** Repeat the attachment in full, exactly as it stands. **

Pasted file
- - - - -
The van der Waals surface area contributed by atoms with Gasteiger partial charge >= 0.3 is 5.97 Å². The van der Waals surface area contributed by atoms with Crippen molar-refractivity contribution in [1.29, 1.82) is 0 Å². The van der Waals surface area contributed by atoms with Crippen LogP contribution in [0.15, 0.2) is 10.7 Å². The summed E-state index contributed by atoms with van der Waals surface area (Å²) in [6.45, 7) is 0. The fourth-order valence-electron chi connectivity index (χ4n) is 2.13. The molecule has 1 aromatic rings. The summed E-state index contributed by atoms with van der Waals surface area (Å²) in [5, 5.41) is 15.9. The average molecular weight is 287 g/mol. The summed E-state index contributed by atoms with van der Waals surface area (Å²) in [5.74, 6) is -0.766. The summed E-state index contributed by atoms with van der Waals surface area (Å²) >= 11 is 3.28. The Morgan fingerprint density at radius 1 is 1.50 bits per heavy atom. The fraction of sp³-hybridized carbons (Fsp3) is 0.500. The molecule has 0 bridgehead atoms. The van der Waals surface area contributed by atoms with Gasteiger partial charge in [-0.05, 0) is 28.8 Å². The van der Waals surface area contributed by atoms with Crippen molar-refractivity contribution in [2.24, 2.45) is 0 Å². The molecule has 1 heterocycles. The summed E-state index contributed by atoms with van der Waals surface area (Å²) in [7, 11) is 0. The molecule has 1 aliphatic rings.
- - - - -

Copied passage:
The van der Waals surface area contributed by atoms with Gasteiger partial charge >= 0.3 is 5.97 Å². The van der Waals surface area contributed by atoms with Crippen molar-refractivity contribution in [1.29, 1.82) is 0 Å². The van der Waals surface area contributed by atoms with Crippen LogP contribution in [0.15, 0.2) is 10.7 Å². The summed E-state index contributed by atoms with van der Waals surface area (Å²) in [6.45, 7) is 0. The fourth-order valence-electron chi connectivity index (χ4n) is 2.13. The molecule has 1 aromatic rings. The summed E-state index contributed by atoms with van der Waals surface area (Å²) in [5, 5.41) is 15.9. The average molecular weight is 287 g/mol. The summed E-state index contributed by atoms with van der Waals surface area (Å²) in [5.74, 6) is -0.766. The summed E-state index contributed by atoms with van der Waals surface area (Å²) >= 11 is 3.28. The Morgan fingerprint density at radius 1 is 1.50 bits per heavy atom. The fraction of sp³-hybridized carbons (Fsp3) is 0.500. The molecule has 0 bridgehead atoms. The van der Waals surface area contributed by atoms with Gasteiger partial charge in [-0.05, 0) is 28.8 Å². The van der Waals surface area contributed by atoms with Crippen molar-refractivity contribution in [2.24, 2.45) is 0 Å². The molecule has 1 heterocycles. The summed E-state index contributed by atoms with van der Waals surface area (Å²) in [7, 11) is 0. The molecule has 1 aliphatic rings.